May 8, 1904–May 24, 1995
BY JOHN S. BOYER AND AUBREY W. NAYLOR
PAUL KRAMER WAS A gifted plant physiologist whose life was characterized by a special ability to conceive undeniable experiments and explain them simply and convincingly. He spent his entire professional career at Duke University, arriving at the new West campus in 1931 while the grass was being planted, "retiring" in 1974, but continuing his experiments with his many friends and devoted colleagues until he died. He was also a student of history and the arts, and his sixty-four years in science formed perspectives that few of us have. He could expound on the development of science in the United States or the history of politics in China, and he had a unique understanding of human nature that gave him uncommon persuasiveness when he developed a large project or administered complex organizations.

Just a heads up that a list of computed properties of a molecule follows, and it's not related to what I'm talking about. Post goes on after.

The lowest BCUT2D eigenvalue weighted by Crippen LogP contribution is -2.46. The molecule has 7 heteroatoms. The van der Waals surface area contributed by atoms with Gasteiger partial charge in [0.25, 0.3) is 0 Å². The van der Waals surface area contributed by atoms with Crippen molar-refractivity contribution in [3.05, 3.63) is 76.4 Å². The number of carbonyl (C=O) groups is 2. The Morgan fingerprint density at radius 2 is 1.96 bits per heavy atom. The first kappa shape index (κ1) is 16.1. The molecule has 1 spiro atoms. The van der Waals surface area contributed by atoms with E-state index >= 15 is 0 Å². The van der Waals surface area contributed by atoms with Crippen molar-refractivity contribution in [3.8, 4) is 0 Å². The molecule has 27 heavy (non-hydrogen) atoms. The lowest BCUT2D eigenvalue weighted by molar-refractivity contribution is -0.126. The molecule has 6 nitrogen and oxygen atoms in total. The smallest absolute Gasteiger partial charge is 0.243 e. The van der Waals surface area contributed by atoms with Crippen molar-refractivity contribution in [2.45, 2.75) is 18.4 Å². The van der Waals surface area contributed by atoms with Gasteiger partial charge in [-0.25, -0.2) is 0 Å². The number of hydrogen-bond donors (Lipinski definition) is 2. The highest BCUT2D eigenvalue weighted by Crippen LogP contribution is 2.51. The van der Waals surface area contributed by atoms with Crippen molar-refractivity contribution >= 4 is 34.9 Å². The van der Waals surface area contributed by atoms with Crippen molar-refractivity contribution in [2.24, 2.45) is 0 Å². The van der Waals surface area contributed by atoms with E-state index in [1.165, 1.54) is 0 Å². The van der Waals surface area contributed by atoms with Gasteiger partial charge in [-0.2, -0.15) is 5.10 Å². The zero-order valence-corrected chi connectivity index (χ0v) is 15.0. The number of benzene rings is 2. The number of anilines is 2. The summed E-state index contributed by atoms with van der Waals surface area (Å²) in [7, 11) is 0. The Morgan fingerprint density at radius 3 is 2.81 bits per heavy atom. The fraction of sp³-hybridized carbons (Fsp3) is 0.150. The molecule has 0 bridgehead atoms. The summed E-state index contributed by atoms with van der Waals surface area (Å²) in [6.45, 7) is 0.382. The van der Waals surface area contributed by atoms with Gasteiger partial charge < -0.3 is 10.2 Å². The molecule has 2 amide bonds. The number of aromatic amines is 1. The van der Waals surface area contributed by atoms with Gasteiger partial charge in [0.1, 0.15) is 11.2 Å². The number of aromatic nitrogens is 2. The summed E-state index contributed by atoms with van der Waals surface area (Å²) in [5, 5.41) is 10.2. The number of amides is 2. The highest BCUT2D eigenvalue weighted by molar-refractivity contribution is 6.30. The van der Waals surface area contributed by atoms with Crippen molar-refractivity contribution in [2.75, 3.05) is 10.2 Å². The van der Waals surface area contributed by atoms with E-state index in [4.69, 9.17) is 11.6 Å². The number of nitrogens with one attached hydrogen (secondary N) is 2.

As an adviser to students, Paul was a listener and would say "Why don't you try it?" when an experiment was proposed. To the wilder ideas, he would lean back in his chair, fold his hands in back of his head as he looked at the ceiling, and whistle tunelessly. After a moment, he would say he needed to give it further thought and the student knew it was time to move to a different idea. This gentle